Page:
Not surprisingly, translations aren't always exactly symmetricOne nifty use for the device is helping you know when you’re pronouncing words correctly in other languages. Since it always has both translation directions active, you can say a word or phrase in your native language, and then repeat back the translated phrase to see if it recognizes it and comes up with your original version. This is great for practicing common phrases yourself before arriving in a new country, or once there without having to bother your local friends to teach you.

Langogo Genesis Interface: Ideas for Improvement

As impressive as the Genesis is at translating, there is some room for improvement in how you interface with the device. For starters, it’d be valuable for it to support Bluetooth, so that you could use it with earbuds or possibly a headset. It isn’t always desirable to have it blurt out translations — especially if you’re trying to understand what someone else is saying in a public setting.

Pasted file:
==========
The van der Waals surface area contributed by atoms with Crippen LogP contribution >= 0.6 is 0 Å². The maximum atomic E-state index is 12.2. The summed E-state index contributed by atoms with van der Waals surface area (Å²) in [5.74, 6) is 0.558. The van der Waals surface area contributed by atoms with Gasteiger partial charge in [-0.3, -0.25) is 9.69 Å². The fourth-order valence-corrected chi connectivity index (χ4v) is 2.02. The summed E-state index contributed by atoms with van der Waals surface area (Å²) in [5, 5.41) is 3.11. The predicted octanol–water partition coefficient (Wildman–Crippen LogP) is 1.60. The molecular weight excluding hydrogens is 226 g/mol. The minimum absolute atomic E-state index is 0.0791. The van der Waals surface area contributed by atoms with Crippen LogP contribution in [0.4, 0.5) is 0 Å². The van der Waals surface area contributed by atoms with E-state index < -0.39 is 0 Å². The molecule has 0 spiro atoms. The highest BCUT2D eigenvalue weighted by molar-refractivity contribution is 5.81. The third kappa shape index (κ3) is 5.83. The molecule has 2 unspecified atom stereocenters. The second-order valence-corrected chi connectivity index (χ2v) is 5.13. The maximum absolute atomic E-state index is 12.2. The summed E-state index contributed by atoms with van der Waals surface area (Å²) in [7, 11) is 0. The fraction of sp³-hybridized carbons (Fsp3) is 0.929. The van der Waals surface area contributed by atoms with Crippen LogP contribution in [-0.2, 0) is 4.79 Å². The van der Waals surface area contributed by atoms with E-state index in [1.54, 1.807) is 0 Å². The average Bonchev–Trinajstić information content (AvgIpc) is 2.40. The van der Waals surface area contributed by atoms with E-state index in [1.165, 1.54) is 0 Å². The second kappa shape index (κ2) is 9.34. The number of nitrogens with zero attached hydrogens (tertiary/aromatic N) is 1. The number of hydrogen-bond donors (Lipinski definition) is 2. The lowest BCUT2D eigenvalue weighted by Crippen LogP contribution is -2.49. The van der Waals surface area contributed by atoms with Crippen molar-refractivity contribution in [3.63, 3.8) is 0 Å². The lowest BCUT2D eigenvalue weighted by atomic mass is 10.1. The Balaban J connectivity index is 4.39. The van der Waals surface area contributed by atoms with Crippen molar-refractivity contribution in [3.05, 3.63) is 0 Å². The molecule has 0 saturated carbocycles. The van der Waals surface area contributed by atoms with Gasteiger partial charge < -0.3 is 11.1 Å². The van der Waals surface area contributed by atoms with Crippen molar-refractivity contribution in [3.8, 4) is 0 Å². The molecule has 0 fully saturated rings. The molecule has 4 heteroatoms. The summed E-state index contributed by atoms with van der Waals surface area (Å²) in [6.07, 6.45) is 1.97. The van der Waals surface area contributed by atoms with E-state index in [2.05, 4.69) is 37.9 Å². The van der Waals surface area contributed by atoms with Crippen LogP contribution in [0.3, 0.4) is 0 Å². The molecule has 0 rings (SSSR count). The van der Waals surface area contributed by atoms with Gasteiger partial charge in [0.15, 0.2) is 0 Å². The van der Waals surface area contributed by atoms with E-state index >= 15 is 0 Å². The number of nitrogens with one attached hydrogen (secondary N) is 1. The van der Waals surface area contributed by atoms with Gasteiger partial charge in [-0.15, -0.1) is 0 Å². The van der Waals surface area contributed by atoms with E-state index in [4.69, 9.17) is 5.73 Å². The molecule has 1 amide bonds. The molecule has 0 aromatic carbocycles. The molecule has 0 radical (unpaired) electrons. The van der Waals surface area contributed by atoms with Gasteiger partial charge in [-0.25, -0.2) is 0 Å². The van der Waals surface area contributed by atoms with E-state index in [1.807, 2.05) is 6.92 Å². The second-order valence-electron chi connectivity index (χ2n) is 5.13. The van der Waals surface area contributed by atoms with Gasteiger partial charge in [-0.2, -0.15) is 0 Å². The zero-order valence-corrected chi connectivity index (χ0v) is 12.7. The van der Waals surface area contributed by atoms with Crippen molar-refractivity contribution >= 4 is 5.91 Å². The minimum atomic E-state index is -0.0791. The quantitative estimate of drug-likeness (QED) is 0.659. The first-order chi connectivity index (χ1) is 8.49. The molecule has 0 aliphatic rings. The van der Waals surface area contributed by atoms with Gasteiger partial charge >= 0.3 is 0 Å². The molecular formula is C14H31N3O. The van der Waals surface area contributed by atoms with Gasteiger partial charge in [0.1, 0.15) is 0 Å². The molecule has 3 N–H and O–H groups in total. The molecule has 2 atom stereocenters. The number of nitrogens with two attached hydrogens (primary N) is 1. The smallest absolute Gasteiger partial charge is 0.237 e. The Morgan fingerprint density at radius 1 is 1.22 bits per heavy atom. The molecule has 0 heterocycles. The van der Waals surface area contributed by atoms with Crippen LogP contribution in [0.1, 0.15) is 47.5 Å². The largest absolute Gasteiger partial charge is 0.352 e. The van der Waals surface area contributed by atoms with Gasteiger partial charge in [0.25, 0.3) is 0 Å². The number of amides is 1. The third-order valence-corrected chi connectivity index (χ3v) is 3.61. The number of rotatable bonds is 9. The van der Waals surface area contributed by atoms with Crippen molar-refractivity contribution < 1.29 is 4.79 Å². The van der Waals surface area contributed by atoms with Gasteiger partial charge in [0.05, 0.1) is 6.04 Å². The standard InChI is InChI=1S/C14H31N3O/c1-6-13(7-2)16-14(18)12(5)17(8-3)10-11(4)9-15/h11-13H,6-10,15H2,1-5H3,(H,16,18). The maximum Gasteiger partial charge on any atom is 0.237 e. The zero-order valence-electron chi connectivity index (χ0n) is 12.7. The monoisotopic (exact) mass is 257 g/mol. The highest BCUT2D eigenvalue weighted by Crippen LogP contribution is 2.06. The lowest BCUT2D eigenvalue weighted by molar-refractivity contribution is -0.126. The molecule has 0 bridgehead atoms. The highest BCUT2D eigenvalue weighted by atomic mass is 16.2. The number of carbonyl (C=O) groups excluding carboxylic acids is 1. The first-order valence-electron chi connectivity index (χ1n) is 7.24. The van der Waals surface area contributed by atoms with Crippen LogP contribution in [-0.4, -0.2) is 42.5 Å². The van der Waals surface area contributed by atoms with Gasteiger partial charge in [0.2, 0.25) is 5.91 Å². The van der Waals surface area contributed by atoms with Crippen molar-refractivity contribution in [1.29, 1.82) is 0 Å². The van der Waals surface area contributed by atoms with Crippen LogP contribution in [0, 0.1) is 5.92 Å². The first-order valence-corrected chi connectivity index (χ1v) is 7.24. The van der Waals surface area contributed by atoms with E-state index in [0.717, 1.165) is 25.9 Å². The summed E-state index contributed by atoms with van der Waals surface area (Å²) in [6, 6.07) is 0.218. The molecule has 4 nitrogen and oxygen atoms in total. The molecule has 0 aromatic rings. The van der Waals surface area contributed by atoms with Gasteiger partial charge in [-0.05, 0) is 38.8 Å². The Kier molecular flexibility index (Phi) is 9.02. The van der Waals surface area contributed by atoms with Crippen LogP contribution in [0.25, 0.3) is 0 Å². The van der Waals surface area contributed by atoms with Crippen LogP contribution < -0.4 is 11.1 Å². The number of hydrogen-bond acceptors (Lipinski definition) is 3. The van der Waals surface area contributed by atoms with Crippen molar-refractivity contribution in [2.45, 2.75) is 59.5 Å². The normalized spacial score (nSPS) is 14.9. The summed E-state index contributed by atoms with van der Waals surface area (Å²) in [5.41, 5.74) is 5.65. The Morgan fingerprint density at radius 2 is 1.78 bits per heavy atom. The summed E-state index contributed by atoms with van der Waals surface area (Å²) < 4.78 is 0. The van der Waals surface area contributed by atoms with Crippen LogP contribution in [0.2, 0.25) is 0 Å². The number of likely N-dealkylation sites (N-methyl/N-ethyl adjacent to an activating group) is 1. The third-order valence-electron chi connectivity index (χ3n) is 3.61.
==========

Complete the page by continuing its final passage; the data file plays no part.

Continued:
Longer-term, it’d also be great if they could add a camera to mimic the functionality provided by Google Translate for decoding signs or other text. On a more straightforward note, the menu system is a little clumsy and could stand to be re-organized.

Conclusion: Amazing Tech in a User-friendly Package

Overall, the Langogo GenesisSEEAMAZON_ET_135 See Amazon ET commerce is a really cool device. I found uses for it everywhere I went with it. In addition to its practical uses, it is a great conversation starter if you’re sitting around the breakfast table at a B&B where people are speaking in a bunch of languages you don’t understand. That said, it isn’t perfect; the translations take some time and it doesn’t have support for Bluetooth. So, given the price point of $300, I definitely wouldn’t call it a “must-have,” but if you travel a lot and struggle with translation tasks, it would definitely come in handy.